8 Italian foods which are very hard to translate into English




Written by Arnaldo Pangia

Italy is one of the most biodiverse territories in Europe, and that includes both in terms of flora and fauna.

That’s why you don’t have to doubt your translator’s skills whenever you’re having a hard time translating traditional ingredients or dishes: truth is we Italians are referring to endemic species that simply do not exist abroad.

Sometimes the way Italian food are prepared in a very specific way for which there is an Italian word, but not necessarily an English one, other times the ingredients used in our traditional recipes are just unusual to non italian speakers.

This article provides a small collection of Italian food which are difficult to render into English as well as some handy solutions which will convey the message through for our non italian speaking friends.

1. Radicchio

People often erroneously translate radicchio (pronounced: rah-dee-kyo) with the English term radish. Turns out radish is the English word for ravanello! Be careful what you say, friends! Radicchio is actually a juicy magenta-coloured bitter chicory endemic to the area of Treviso.
Radicchio has a pleasant bitter and gently spicy flavour which becomes more delicate when grilled.
A correct solution for a translation would be just leaving the word radicchio altogether and adding the explanation “Italian red chicory”

2. Friarielli

Fun fact: friariello is not even a word which belongs to standard Italian, as it is a regional variation from Campania (the region where Naples is located).
There are several ways to refer to friariello, such as broccoletti in Rome, cime di rapa in Apulia (by all means, you should try the traditional orecchiette with cime di rapa. Totes delic).
Don’t even try to translate friarielli with broccoli. It just wouldn’t work and, on the contrary, it would confuse english-speaking people.
Try with broccoli raab or broccoli rab, instead.

3. Arrosticini

Have you ever heard of arrosticini? It is a delicacy from the mountainy region of Abruzzo. The concept lying behind the arrosticini is quite simple, as arrosticini are nothing but a thin skewer of mutton meat. Interestingly enough, its simplicity is also the reason why this dish is so loved when picnicing. Just bring your raw arrosticini, set up a fornacella, which is a long and narrow barbecue set, light up the embers and make the most out of your barbecuing skills!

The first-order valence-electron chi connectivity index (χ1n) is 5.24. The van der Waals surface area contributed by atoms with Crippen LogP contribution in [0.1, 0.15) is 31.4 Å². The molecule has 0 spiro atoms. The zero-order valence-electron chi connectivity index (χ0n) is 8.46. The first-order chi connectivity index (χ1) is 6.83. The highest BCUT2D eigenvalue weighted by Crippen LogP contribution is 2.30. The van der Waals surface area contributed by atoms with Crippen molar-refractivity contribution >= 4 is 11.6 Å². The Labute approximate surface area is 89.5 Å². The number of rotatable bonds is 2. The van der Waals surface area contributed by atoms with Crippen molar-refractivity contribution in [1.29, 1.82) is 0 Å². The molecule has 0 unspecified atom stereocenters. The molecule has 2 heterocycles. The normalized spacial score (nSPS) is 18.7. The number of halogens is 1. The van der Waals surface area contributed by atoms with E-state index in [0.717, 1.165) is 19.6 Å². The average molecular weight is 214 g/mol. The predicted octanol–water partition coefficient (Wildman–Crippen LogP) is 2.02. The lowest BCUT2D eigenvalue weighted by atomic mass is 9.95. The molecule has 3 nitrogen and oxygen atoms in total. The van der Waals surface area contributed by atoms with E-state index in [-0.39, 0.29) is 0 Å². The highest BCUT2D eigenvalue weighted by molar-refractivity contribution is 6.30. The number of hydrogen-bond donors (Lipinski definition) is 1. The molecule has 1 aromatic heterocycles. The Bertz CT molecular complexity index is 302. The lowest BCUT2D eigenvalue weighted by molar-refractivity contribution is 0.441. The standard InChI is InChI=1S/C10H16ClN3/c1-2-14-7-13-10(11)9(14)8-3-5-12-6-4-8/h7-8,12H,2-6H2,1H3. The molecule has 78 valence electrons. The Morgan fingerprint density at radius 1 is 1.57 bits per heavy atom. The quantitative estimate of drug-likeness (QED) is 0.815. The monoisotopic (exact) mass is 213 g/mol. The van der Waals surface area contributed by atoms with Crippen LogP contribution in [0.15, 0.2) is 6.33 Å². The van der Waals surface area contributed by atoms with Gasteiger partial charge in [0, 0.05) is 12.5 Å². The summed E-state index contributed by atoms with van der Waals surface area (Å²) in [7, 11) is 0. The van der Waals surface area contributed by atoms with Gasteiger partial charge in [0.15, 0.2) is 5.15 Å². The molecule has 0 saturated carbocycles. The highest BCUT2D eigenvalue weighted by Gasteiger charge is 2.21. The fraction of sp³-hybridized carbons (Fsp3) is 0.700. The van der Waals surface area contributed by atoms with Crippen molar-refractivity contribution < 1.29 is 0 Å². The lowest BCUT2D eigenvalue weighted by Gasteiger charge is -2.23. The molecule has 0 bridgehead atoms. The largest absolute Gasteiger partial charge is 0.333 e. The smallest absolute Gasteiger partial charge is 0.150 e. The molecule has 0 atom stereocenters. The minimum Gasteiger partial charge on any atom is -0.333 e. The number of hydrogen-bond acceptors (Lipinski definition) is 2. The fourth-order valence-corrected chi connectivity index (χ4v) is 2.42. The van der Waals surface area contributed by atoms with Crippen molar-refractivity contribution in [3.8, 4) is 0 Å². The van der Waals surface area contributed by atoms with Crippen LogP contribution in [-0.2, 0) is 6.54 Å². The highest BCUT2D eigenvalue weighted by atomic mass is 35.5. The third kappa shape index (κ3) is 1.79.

I believe that translating arrosticini as simple skewers would not do justice to the authenticity of the dish. What you might want to do is just use the proper name and describe what it is about, e.g. arrosticini, castrated mutton skewers.

4. Caciocavallo

The region I am from is famous for its caciocavallo, a typical type of cheese. What is funny about caciocavallo, though, is its name. For those of you who speak Italian, cacio is the old-fashioned way to say cheese and cavallo is the Italian word for horse.
Oh my, oh my, is caciocavallo made out of mare milk? Or even worse, is caciocavallo made out of horse meat?!
Rest assured, caciocavallo is a drop-shaped type of cheese which is tied in pairs and hung on a rod to season.
Where does the horse come from, then?
In Italian a cavallo literally means on a horse, but it is also used as an expression which means riding. Interestingly when Italian speakers say they’re on a horse of their bikes what they really mean is that they are riding their bike.
As we mentioned earlier on, the cheese is tied in pairs and hung on a pole, as if it was riding the pole itself… or, as an Italian speaker would say, as if it was on the horse of the pole! Thus the name Cacio a cavallo  (literally, cheese on the horse), which later became Caciocavallo.

To make it a long story short, how on earth should we translate Caciocavallo in English? Do everyone a favour and just write Caciocavallo. If you feel like it you can explain the whole story to your English speaking friend, but, hey… things might get complicated. You have been warned.

5. Polenta

Polenta is a staple of northern Italian cuisine. You should definitely try it if you already haven’t: it’s delicious and it comes in many varieties.